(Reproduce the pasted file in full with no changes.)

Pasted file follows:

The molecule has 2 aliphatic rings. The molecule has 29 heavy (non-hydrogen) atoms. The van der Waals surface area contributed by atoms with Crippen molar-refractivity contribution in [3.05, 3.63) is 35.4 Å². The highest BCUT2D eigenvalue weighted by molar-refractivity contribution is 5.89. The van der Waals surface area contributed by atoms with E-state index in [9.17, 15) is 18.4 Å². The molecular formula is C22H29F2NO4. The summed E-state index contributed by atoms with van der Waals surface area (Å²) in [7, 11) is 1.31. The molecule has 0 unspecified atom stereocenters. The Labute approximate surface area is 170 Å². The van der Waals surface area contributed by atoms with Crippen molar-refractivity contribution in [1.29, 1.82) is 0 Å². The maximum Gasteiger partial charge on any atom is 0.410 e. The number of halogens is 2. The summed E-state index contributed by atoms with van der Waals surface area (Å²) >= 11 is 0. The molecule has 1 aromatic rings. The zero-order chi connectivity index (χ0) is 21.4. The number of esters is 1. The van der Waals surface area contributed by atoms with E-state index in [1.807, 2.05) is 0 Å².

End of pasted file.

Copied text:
The molecule has 2 aliphatic rings. The molecule has 29 heavy (non-hydrogen) atoms. The van der Waals surface area contributed by atoms with Crippen molar-refractivity contribution in [3.05, 3.63) is 35.4 Å². The highest BCUT2D eigenvalue weighted by molar-refractivity contribution is 5.89. The van der Waals surface area contributed by atoms with E-state index in [9.17, 15) is 18.4 Å². The molecular formula is C22H29F2NO4. The summed E-state index contributed by atoms with van der Waals surface area (Å²) in [7, 11) is 1.31. The molecule has 0 unspecified atom stereocenters. The Labute approximate surface area is 170 Å². The van der Waals surface area contributed by atoms with Crippen molar-refractivity contribution in [1.29, 1.82) is 0 Å². The maximum Gasteiger partial charge on any atom is 0.410 e. The number of halogens is 2. The summed E-state index contributed by atoms with van der Waals surface area (Å²) >= 11 is 0. The molecule has 1 aromatic rings. The zero-order chi connectivity index (χ0) is 21.4. The number of esters is 1. The van der Waals surface area contributed by atoms with E-state index in [1.807, 2.05) is 0 Å².